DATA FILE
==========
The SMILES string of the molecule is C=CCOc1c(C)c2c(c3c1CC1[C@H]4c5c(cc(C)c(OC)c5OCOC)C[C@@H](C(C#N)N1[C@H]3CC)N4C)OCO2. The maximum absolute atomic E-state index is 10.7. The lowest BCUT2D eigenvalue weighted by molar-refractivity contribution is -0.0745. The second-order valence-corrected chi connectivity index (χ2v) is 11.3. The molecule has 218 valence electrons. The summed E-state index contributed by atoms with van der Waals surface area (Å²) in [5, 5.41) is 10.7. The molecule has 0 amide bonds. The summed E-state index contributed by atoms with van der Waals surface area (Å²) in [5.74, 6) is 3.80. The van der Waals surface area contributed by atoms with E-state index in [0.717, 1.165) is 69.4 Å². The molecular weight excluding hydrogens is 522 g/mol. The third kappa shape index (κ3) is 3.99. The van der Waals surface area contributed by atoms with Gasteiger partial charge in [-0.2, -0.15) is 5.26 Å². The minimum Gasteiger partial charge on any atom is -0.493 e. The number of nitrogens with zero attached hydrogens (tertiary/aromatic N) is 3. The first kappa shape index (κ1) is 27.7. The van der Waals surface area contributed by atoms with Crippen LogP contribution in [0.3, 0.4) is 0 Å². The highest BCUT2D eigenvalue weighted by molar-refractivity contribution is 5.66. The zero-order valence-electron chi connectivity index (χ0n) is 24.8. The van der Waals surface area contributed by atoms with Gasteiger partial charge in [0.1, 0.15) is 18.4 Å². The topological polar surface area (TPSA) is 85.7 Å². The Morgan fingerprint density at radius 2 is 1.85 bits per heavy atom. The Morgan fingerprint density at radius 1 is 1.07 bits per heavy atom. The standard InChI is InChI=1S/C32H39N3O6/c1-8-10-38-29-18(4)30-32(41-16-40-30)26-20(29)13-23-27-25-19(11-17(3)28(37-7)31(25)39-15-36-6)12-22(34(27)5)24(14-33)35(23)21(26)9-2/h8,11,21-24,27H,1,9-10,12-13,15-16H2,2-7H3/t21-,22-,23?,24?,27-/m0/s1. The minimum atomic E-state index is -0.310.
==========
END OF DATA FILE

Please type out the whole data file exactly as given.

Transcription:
The SMILES string of the molecule is C=CCOc1c(C)c2c(c3c1CC1[C@H]4c5c(cc(C)c(OC)c5OCOC)C[C@@H](C(C#N)N1[C@H]3CC)N4C)OCO2. The maximum absolute atomic E-state index is 10.7. The lowest BCUT2D eigenvalue weighted by molar-refractivity contribution is -0.0745. The second-order valence-corrected chi connectivity index (χ2v) is 11.3. The molecule has 218 valence electrons. The summed E-state index contributed by atoms with van der Waals surface area (Å²) in [5, 5.41) is 10.7. The molecule has 0 amide bonds. The summed E-state index contributed by atoms with van der Waals surface area (Å²) in [5.74, 6) is 3.80. The van der Waals surface area contributed by atoms with E-state index in [0.717, 1.165) is 69.4 Å². The molecular weight excluding hydrogens is 522 g/mol. The third kappa shape index (κ3) is 3.99. The van der Waals surface area contributed by atoms with Gasteiger partial charge in [-0.2, -0.15) is 5.26 Å². The minimum Gasteiger partial charge on any atom is -0.493 e. The number of nitrogens with zero attached hydrogens (tertiary/aromatic N) is 3. The first kappa shape index (κ1) is 27.7. The van der Waals surface area contributed by atoms with Crippen LogP contribution in [0.3, 0.4) is 0 Å². The highest BCUT2D eigenvalue weighted by molar-refractivity contribution is 5.66. The zero-order valence-electron chi connectivity index (χ0n) is 24.8. The van der Waals surface area contributed by atoms with Gasteiger partial charge in [0.1, 0.15) is 18.4 Å². The topological polar surface area (TPSA) is 85.7 Å². The Morgan fingerprint density at radius 2 is 1.85 bits per heavy atom. The Morgan fingerprint density at radius 1 is 1.07 bits per heavy atom. The standard InChI is InChI=1S/C32H39N3O6/c1-8-10-38-29-18(4)30-32(41-16-40-30)26-20(29)13-23-27-25-19(11-17(3)28(37-7)31(25)39-15-36-6)12-22(34(27)5)24(14-33)35(23)21(26)9-2/h8,11,21-24,27H,1,9-10,12-13,15-16H2,2-7H3/t21-,22-,23?,24?,27-/m0/s1. The minimum atomic E-state index is -0.310.